Woltmann, who has sun-bleached hair and blue eyes, offers only easy answers for why and how he travels so much. It's fun, he says brightly. It's educational, a healthy addiction. To pay for his travels, he says, he works odd jobs along the way, like doing Web design, which, he adds, is how he got his laptop. He's hesitant to disparage any of the places (including most of Europe, some of Asia, and the Americas) that he's visited. When referring to his recent three days in Haiti, Woltmann prefers to focus on the friendliness of the people, not his dirty, cockroach-infested accommodations. There, in the middle of a blacked-out night (his hostel didn't have a generator, so nights were pitch dark), someone tried to break into his room. But even if there was danger, he'd rather accentuate the positive. "I think [Haiti] is good practice for Africa," he says. He plans to see that continent while based at a friend's house in Cape Town.
Although he's seen a lot, Woltmann doesn't like to get too heavy. He gives short shrift to intimate information like the fact that his parents died in a car accident when he was 11 years old, so he was raised by his grandparents. "It's personal," he says, declining to elaborate. He has mixed feelings; his inheritance is slowly running out and, though he'd like a sponsor for his trip, he doesn't want to use his tragedy for sympathy.
Woltmann is an only child, and the death of his grandparents shortly after he graduated from high school left him without any family. He's made friends all over, he says lightly, and leaves his photos and clothes, including his beloved Brazilian soccer jersey, with them.
Locally Florian Becker, a German now living in South Miami, hosts Woltmann's duffel bag and often takes the young Brazilian flying in chartered planes. The two met in August 1999 while guests at a South Beach hostel called Banana Bungalow. Now a graduate student in business at the University of Miami, Becker says he gets along well with Woltmann because, while the Brazilian traveler is nomadic, he's no slacker.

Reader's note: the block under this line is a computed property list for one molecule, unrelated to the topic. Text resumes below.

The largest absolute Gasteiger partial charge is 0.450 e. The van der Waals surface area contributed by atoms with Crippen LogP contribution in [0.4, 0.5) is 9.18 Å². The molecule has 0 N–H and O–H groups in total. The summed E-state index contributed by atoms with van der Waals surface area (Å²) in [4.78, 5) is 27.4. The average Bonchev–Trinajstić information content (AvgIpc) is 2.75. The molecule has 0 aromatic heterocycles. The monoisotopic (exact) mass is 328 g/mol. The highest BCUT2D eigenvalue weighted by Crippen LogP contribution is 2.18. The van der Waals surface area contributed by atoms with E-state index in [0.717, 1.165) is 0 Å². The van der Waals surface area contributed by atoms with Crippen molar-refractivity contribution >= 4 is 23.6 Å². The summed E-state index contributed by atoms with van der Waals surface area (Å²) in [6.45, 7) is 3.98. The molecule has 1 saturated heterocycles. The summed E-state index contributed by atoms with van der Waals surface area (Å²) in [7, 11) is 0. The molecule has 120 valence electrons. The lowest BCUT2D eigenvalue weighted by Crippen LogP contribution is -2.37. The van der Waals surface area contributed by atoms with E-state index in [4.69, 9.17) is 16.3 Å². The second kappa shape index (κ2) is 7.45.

"I personally can't relate to people who don't have goals," Becker says. While he admires Woltmann's freedom, Becker suspects his friend's rootlessness is a product of his tough childhood. "I think he doesn't know any better. He left his home when he was 17, and he never went back."
Woltmann's self-taught travel techniques have been honed the hard way. A trip to Saint Peter's Basilica taught him that wearing shorts can keep you from seeing European churches. In Israel he learned the nation's stamp on a passport can prevent you from being admitted into other countries. And on the Trans-Siberian Railroad, he realized that, next to your passport, the one thing you don't want stolen is your toothbrush. "I went four days without brushing my teeth," he says, flashing a now-gleaming grin. "The worst four days of my life!"
Such insight is hardly the kind of hands-on information you'd get at, say, California State University at Chico, where he says he studied travel and tourism for a semester in 1996 before realizing school was not for him. He was, as usual, staying with a friend there, which helped stretch his $20-per-day budget. "That's why I end up going to all the strange places," he explains. "Free is the magic word."
The prospect of a free stay also brought him to Laconia, New Hampshire, for a 1997 summertime idyll, which proved a bit too idle: "I liked it," he says, "but there wasn't much going on."
So he moved south, visiting South Florida between stints in his favorite state, Hawaii. The Aloha State gave him the name for his e-mail address, firstname.lastname@example.org, and his as-yet-offline Website. It's also the only place that tempted him to stop traveling. "For a while I thought about settling down," he concedes. But after a five-month island sojourn, he figured he'd come too far to give up his Guinness Book goal. As with the Brazilian beach walk that started his ramblings, he couldn't quit because he'd already promoted his trip. "That's why I tell people [about the round-the-world venture]," he laughs.
He doesn't want to get distracted. He hopes to cover the globe by the time he's 30 or 35 years old, then settle down. "I don't want to be a backpacker when I'm 46," he says. Though Woltmann insists he wants to finish what he started, Becker is betting his friend's trip will have a happy ending of another sort. "I think one day he will meet a girl he's totally crazy about. That will totally end his days of traveling. [Woltmann] doesn't admit to that," Becker says with a knowing chuckle, "but I'm pretty sure it will happen."